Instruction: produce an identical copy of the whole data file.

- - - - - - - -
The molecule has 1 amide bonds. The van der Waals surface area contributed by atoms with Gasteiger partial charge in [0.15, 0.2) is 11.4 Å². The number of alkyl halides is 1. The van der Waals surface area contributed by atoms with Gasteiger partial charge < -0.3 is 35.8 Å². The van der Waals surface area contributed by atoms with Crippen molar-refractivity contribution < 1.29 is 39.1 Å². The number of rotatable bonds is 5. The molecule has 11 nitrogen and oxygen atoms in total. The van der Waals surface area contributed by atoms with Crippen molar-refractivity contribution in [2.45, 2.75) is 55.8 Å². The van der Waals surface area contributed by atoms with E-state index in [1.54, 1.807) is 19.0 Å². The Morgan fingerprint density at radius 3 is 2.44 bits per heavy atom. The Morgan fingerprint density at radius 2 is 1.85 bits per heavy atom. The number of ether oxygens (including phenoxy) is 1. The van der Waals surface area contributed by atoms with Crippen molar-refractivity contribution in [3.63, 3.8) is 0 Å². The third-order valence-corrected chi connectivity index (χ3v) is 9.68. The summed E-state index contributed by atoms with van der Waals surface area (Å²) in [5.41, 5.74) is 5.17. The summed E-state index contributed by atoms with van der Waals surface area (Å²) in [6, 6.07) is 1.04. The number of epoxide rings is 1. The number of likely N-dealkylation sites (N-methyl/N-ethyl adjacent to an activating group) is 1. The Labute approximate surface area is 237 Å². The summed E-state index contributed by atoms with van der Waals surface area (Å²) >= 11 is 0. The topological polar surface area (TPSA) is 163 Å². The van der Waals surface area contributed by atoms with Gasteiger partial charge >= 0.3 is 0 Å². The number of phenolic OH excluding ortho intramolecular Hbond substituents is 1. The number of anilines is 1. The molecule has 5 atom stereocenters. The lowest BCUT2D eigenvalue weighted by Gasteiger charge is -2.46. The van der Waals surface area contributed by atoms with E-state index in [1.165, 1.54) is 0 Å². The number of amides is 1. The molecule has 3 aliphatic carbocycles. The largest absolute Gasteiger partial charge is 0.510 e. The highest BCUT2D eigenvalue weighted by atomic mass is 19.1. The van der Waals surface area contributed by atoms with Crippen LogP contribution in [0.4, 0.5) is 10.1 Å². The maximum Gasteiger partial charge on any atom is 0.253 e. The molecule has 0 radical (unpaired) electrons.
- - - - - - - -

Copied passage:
The molecule has 1 amide bonds. The van der Waals surface area contributed by atoms with Gasteiger partial charge in [0.15, 0.2) is 11.4 Å². The number of alkyl halides is 1. The van der Waals surface area contributed by atoms with Gasteiger partial charge < -0.3 is 35.8 Å². The van der Waals surface area contributed by atoms with Crippen molar-refractivity contribution < 1.29 is 39.1 Å². The number of rotatable bonds is 5. The molecule has 11 nitrogen and oxygen atoms in total. The van der Waals surface area contributed by atoms with Crippen molar-refractivity contribution in [2.45, 2.75) is 55.8 Å². The van der Waals surface area contributed by atoms with E-state index in [1.54, 1.807) is 19.0 Å². The Morgan fingerprint density at radius 3 is 2.44 bits per heavy atom. The Morgan fingerprint density at radius 2 is 1.85 bits per heavy atom. The number of ether oxygens (including phenoxy) is 1. The van der Waals surface area contributed by atoms with Crippen molar-refractivity contribution in [3.63, 3.8) is 0 Å². The third-order valence-corrected chi connectivity index (χ3v) is 9.68. The summed E-state index contributed by atoms with van der Waals surface area (Å²) in [5.41, 5.74) is 5.17. The summed E-state index contributed by atoms with van der Waals surface area (Å²) in [6, 6.07) is 1.04. The number of epoxide rings is 1. The number of likely N-dealkylation sites (N-methyl/N-ethyl adjacent to an activating group) is 1. The Labute approximate surface area is 237 Å². The summed E-state index contributed by atoms with van der Waals surface area (Å²) >= 11 is 0. The topological polar surface area (TPSA) is 163 Å². The van der Waals surface area contributed by atoms with Gasteiger partial charge >= 0.3 is 0 Å². The number of phenolic OH excluding ortho intramolecular Hbond substituents is 1. The number of anilines is 1. The molecule has 5 atom stereocenters. The lowest BCUT2D eigenvalue weighted by Gasteiger charge is -2.46. The van der Waals surface area contributed by atoms with E-state index in [1.165, 1.54) is 0 Å². The number of amides is 1. The molecule has 3 aliphatic carbocycles. The largest absolute Gasteiger partial charge is 0.510 e. The highest BCUT2D eigenvalue weighted by atomic mass is 19.1. The van der Waals surface area contributed by atoms with Crippen LogP contribution in [0.4, 0.5) is 10.1 Å². The maximum Gasteiger partial charge on any atom is 0.253 e. The molecule has 0 radical (unpaired) electrons.